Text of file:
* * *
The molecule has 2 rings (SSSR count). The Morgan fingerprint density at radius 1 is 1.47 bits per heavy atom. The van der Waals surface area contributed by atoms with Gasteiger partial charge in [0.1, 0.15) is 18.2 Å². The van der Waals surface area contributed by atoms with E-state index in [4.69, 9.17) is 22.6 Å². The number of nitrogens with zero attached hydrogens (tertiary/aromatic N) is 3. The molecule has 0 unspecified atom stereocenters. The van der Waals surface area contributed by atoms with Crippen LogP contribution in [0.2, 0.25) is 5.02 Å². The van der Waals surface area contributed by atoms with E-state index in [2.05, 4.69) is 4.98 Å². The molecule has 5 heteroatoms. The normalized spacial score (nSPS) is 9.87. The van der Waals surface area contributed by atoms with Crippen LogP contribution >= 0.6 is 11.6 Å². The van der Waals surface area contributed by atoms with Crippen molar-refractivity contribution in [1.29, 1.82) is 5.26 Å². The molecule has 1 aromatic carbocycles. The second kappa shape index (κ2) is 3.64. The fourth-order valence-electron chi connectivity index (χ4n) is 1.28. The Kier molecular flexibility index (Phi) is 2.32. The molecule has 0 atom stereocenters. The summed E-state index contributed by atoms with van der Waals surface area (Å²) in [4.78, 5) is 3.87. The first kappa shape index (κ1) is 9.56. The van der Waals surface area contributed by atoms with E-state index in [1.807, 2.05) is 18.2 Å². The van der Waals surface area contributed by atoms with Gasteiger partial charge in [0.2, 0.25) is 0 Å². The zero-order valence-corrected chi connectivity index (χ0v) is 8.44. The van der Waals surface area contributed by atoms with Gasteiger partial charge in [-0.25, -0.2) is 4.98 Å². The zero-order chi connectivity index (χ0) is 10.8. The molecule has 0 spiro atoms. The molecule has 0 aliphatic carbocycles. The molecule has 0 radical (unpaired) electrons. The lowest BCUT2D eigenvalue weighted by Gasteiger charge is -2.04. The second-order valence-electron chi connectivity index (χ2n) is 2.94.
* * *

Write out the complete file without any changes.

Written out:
The molecule has 2 rings (SSSR count). The Morgan fingerprint density at radius 1 is 1.47 bits per heavy atom. The van der Waals surface area contributed by atoms with Gasteiger partial charge in [0.1, 0.15) is 18.2 Å². The van der Waals surface area contributed by atoms with E-state index in [4.69, 9.17) is 22.6 Å². The number of nitrogens with zero attached hydrogens (tertiary/aromatic N) is 3. The molecule has 0 unspecified atom stereocenters. The van der Waals surface area contributed by atoms with Crippen LogP contribution in [0.2, 0.25) is 5.02 Å². The van der Waals surface area contributed by atoms with E-state index in [2.05, 4.69) is 4.98 Å². The molecule has 5 heteroatoms. The normalized spacial score (nSPS) is 9.87. The van der Waals surface area contributed by atoms with Crippen LogP contribution >= 0.6 is 11.6 Å². The van der Waals surface area contributed by atoms with Crippen molar-refractivity contribution in [1.29, 1.82) is 5.26 Å². The molecule has 1 aromatic carbocycles. The second kappa shape index (κ2) is 3.64. The fourth-order valence-electron chi connectivity index (χ4n) is 1.28. The Kier molecular flexibility index (Phi) is 2.32. The molecule has 0 atom stereocenters. The summed E-state index contributed by atoms with van der Waals surface area (Å²) in [4.78, 5) is 3.87. The first kappa shape index (κ1) is 9.56. The van der Waals surface area contributed by atoms with E-state index in [1.807, 2.05) is 18.2 Å². The van der Waals surface area contributed by atoms with Gasteiger partial charge in [0.2, 0.25) is 0 Å². The zero-order valence-corrected chi connectivity index (χ0v) is 8.44. The van der Waals surface area contributed by atoms with Gasteiger partial charge in [-0.25, -0.2) is 4.98 Å². The zero-order chi connectivity index (χ0) is 10.8. The molecule has 0 spiro atoms. The molecule has 0 aliphatic carbocycles. The molecule has 0 radical (unpaired) electrons. The lowest BCUT2D eigenvalue weighted by Gasteiger charge is -2.04. The second-order valence-electron chi connectivity index (χ2n) is 2.94.